Drinkers were given a pre-Budget boost last night as 38 pubs across Dublin offered them tax-free pints for the evening.
Loyal customers will benefit as publicans make a bold statement to the Government about the negative effects of high taxes on their business.
It will cut the cost for drinkers by 30pc, which is the amount the pub owners point out "goes straight to the Government".
Ultimately it meant drinkers could have three pints for the price of two.
The offer, publicans say, is their way of highlighting how what they consider to be an "unfair hidden tax-take" by government is impacting on publicans and customers alike.
They feel they "have no choice but to take a stand" and had decided that last night they would not charge their customers the tax.
The announcement was made by Willie Aherne of the Palace Bar in the city centre and Tony Gibney from Gibney's pub in Malahide.
They joined with 36 other pubs across the city to make the 30pc off offer.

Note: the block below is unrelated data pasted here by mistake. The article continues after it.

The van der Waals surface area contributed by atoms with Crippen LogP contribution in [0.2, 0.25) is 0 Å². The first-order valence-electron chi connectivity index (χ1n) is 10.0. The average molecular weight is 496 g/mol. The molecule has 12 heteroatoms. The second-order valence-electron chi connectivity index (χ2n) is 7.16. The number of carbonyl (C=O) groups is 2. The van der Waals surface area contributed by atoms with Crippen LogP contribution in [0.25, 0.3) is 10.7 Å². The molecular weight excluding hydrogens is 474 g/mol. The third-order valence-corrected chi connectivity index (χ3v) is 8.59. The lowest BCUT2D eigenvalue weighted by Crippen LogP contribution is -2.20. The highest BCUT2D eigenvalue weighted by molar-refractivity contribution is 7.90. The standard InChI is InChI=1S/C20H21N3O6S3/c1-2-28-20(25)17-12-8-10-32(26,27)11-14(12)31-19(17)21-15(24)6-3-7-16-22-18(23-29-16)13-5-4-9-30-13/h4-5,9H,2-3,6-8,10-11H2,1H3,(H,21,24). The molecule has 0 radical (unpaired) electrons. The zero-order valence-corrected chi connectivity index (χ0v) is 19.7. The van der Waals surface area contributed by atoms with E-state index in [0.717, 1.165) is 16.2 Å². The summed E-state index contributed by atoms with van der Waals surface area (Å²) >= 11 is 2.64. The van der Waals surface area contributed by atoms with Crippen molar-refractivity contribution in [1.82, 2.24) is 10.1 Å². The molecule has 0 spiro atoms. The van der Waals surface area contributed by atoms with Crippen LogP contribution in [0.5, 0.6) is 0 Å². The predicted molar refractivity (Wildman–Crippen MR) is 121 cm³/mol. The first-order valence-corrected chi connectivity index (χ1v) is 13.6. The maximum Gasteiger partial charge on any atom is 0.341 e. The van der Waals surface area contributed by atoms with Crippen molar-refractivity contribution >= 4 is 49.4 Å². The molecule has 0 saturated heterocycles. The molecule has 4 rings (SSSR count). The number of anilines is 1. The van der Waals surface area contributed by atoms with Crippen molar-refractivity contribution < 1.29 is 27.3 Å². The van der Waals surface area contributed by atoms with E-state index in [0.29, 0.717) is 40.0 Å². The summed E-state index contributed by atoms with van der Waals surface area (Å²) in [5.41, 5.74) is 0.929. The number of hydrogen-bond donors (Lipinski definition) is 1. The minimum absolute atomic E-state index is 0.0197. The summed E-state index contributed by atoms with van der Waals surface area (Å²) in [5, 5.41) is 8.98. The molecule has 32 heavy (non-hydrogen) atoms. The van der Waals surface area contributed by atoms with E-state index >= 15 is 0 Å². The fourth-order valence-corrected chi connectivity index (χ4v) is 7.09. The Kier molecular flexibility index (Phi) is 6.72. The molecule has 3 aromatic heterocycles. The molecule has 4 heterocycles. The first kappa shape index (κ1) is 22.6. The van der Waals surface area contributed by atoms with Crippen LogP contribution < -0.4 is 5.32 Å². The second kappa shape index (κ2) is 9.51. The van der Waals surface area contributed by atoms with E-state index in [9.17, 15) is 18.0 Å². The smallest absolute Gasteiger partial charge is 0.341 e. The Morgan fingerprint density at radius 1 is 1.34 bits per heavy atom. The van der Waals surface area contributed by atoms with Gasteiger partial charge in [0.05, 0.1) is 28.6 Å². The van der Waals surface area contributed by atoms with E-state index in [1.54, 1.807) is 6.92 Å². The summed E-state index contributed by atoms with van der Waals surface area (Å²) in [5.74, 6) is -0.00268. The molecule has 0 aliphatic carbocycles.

Pub owners are bracing themselves for a price hike in the Budget on October 14.
The Licensed Vintners Association has already made a submission to Finance Minister Michael Noonan outlining why he should not hit them with yet another tax increase.
In fact, they have asked him to reverse the 10c added to every pint in last year's Budget.
The publicans say they are struggling because of a combination of high taxes, an increasing number of people choosing to drink at home, drink-driving laws, the smoking ban and a general cut in people's disposable income.
Brewers too want to see the drink taxes cut to boost a "renaissance" in the beer industry in Ireland with lots of new start-up breweries.
The sector now employs about 2,000 people and is continually growing.
The Irish Brewers Association has called on the Government "to support this sector by reducing the excise burden and allowing these emerging breweries to achieve their huge potential".
Even tourists are unhappy with Irish pint prices and cite alcohol costs as the third biggest disadvantage to visiting Ireland, according to a recent study by Dublin City University.
Bad weather and the high cost of living are top of their list but drink costs are a close third, the study found.